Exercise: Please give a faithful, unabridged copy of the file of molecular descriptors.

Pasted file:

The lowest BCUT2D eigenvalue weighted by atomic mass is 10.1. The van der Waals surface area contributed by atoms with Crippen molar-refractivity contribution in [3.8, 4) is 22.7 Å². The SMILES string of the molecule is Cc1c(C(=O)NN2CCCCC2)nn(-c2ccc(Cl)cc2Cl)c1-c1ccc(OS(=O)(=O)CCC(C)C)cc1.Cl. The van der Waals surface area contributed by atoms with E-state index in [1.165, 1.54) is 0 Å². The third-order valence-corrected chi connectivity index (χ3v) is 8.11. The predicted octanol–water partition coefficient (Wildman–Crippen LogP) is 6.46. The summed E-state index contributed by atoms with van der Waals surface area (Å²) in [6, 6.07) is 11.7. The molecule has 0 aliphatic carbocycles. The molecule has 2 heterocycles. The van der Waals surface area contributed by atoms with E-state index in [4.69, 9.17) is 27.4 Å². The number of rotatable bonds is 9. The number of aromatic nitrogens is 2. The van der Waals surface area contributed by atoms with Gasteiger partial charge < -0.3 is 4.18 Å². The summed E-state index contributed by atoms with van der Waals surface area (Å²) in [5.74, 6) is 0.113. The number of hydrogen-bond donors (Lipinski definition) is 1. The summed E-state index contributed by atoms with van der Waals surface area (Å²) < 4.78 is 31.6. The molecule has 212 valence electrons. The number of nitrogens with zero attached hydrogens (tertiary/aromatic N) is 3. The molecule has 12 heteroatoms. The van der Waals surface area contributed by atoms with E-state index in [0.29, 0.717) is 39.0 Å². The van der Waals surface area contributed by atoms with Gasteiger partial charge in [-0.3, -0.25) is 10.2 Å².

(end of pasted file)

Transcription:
The lowest BCUT2D eigenvalue weighted by atomic mass is 10.1. The van der Waals surface area contributed by atoms with Crippen molar-refractivity contribution in [3.8, 4) is 22.7 Å². The SMILES string of the molecule is Cc1c(C(=O)NN2CCCCC2)nn(-c2ccc(Cl)cc2Cl)c1-c1ccc(OS(=O)(=O)CCC(C)C)cc1.Cl. The van der Waals surface area contributed by atoms with E-state index in [1.165, 1.54) is 0 Å². The third-order valence-corrected chi connectivity index (χ3v) is 8.11. The predicted octanol–water partition coefficient (Wildman–Crippen LogP) is 6.46. The summed E-state index contributed by atoms with van der Waals surface area (Å²) in [6, 6.07) is 11.7. The molecule has 0 aliphatic carbocycles. The molecule has 2 heterocycles. The van der Waals surface area contributed by atoms with E-state index in [4.69, 9.17) is 27.4 Å². The number of rotatable bonds is 9. The number of aromatic nitrogens is 2. The van der Waals surface area contributed by atoms with Gasteiger partial charge < -0.3 is 4.18 Å². The summed E-state index contributed by atoms with van der Waals surface area (Å²) in [5.74, 6) is 0.113. The number of hydrogen-bond donors (Lipinski definition) is 1. The summed E-state index contributed by atoms with van der Waals surface area (Å²) < 4.78 is 31.6. The molecule has 212 valence electrons. The number of nitrogens with zero attached hydrogens (tertiary/aromatic N) is 3. The molecule has 12 heteroatoms. The van der Waals surface area contributed by atoms with E-state index in [0.29, 0.717) is 39.0 Å². The van der Waals surface area contributed by atoms with Gasteiger partial charge in [-0.3, -0.25) is 10.2 Å².